Hometown Report

Sacramento-area JC football programs a haven for the overlooked and motivated

Jon Osterhout and his football team at American River College open the season No. 2 in preseason rankings.
Jon Osterhout and his football team at American River College open the season No. 2 in preseason rankings. Bee file

The only place warmer these days might be the surface of the sun.

At American River College, one cannot fully comprehend the heat index, or even see the temperature gauge through all the sweat pouring into eyes, and that’s exactly how Jon Osterhout prefers it.

The burly Beavers coach is gearing up for a home season opener Saturday against a program nowhere near used to these savage conditions. And there is glee in Osterhout’s voice as he ramps up his hospitality speak.

“It’s blazing hot, and we hope it continues for our Bay Area visitors, Diablo Valley College,” Osterhout said Monday before heading out to practice and the 109-degree heat. “High heat, baby. Just how we like it.”

High heat is an apt way to describe ARC’s football fortunes in recent seasons. The Beavers enter the campaign against the Vikings of Pleasant Hill on a searing wave of momentum. The Beavers are No. 2 in the JC Athletic Bureau Top 25 preseason rankings compiled by Fred Baer, right behind a familiar foe: Fullerton edged ARC 29 -27 to win the 2016 state championship.

This is the highest ranking for the Beavers, and it is the highest for a regional program since Sacramento City in the early 1980s, when the Panthers ruled the region under coach Jerry Sullivan.

Sierra was the area JC trend setter with rankings, bowl wins and national recruits in the 2000s under coach Jeff Tisdel. ARC has been that monster of late under Osterhout, the one-time Sacramento State All-American lineman who says his Beavers operate like “a Division I college program on a JC budget.”

Sac City and Sierra are attempting to close the gap on ARC. It makes for some lively local action, from recruiting to the games. The JC product endures because the competition is fierce. Bee All-Metro sorts stroll into a JC setting – at any sport – and are quickly sobered to reality: It’s not so easy in shoulder pads and cleats any more. So the JC rosters are a haven for the motivated.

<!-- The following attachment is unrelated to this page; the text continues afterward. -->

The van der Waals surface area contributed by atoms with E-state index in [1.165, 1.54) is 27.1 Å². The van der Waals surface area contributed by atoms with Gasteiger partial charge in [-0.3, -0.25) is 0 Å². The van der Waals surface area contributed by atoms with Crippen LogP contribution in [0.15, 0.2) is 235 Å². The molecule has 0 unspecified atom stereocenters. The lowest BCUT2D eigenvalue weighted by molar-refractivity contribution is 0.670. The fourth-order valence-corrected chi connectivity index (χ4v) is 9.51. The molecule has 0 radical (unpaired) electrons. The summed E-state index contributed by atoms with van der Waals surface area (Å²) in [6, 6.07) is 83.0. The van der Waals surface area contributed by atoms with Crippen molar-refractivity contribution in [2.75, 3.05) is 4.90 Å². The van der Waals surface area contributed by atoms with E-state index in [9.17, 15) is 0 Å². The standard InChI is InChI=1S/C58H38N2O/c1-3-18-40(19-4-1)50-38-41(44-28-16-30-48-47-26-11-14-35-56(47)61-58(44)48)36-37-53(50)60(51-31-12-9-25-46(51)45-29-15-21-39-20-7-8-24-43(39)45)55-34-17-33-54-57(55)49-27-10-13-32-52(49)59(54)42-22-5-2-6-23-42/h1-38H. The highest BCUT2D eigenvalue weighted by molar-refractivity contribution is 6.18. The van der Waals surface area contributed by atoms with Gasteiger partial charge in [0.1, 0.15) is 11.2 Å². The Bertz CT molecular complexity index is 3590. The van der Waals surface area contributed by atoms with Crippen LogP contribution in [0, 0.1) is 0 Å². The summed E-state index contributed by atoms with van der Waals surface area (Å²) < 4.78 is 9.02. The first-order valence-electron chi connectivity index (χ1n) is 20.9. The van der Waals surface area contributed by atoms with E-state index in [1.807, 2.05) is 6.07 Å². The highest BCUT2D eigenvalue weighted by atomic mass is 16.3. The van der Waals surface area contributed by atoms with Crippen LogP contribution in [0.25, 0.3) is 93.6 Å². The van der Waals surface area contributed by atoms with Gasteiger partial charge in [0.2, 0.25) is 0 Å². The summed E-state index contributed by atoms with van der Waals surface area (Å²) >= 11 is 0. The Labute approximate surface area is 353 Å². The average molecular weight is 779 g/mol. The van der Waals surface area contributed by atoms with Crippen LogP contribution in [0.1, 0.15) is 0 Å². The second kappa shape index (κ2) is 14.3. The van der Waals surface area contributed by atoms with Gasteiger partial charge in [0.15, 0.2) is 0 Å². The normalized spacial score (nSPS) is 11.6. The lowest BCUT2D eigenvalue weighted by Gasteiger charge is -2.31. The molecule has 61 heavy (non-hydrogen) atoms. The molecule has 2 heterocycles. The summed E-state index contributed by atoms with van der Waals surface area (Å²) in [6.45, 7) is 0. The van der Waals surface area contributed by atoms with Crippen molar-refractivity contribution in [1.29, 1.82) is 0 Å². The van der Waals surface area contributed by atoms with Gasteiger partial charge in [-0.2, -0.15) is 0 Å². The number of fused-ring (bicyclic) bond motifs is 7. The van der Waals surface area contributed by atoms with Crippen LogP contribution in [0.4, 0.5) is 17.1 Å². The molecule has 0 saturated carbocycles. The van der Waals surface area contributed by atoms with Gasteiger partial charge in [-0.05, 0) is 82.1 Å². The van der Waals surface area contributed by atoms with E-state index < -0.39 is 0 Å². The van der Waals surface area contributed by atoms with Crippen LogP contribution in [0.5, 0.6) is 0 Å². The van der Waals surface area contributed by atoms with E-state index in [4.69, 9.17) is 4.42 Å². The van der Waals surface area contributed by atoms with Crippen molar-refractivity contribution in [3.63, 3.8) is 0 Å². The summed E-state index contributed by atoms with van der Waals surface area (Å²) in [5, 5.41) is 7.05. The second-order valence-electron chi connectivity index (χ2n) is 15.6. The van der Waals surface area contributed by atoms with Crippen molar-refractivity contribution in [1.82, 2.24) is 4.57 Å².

ARC has a roster of 112, a stunning number reflective of its drawing power. It will be pared down by up to 30 this week with the designation of redshirts and grayshirts. Some JC players last three years in a program or sometimes one semester as they move on via scholarship or flush out entirely.

“Patience is a virtue at this level,” Osterhout said, mirroring the theme echoed by Sac City coach Dannie Walker and Sierra coach Ben Noonan. “Guys are ultimately at a JC for a number of reasons: Late bloomers, academics are upside down, athletically not quite evolved, socially not there mentally. Then you help develop them.”

ARC’s top talent is Caleb Tremblay. The 6-foot-4, 280-pound defensive tackle is so dominant, Alabama has already offered a scholarship and has the Napa native on speed dial. He landed at ARC because his brother, Josh, played for the Beavers in 2012 after Solano folded its program. Caleb Tremblay had to shore up his grades. He has. Now he’s ready to be unleashed on the field.

“He’s a freak show,” Osterhout said of Tremblay. “A 420-pound bench, a 550-pound squat, incredibly gifted, fluid hips, got it all. Dynamic player, and film doesn’t lie. He’s unblockable. Big-time programs are on him like a dog on rawhide.”

ARC’s roster also includes Marcel Brooks-Brown, a Bee All-Metro running back from Rio Linda who went to Utah on scholarship. He came home after being shot twice by random bullets at a party in Salt Lake City two years ago. But the competition is fierce in the ARC backfield with Dante Davis of Cosumnes Oaks High and Evyn Holtz of Rocklin also worthy of carries.

And there’s Ryan Robards, The Bee’s 2015 Player of the Year from Elk Grove who produced one of the greatest single seasons – running, defending, kicking, punting, leading, winning – the region has seen in nearly three decdes. Robards had no scholarship offers, deemed a step slow, a tad too short. He played a year of baseball at Pacific and is now eager to scratch a football itch that never left.

“I’m ready,” he said recently as he prepares to play slot, kick and do just about anything else Osterhout and company need.

The state championship is locked into Hughes Stadium the next two seasons. The Beavers plan to make it a short road trip and a joyous ride home.

Joe Davidson: 916-321-1280, @SacBee_JoeD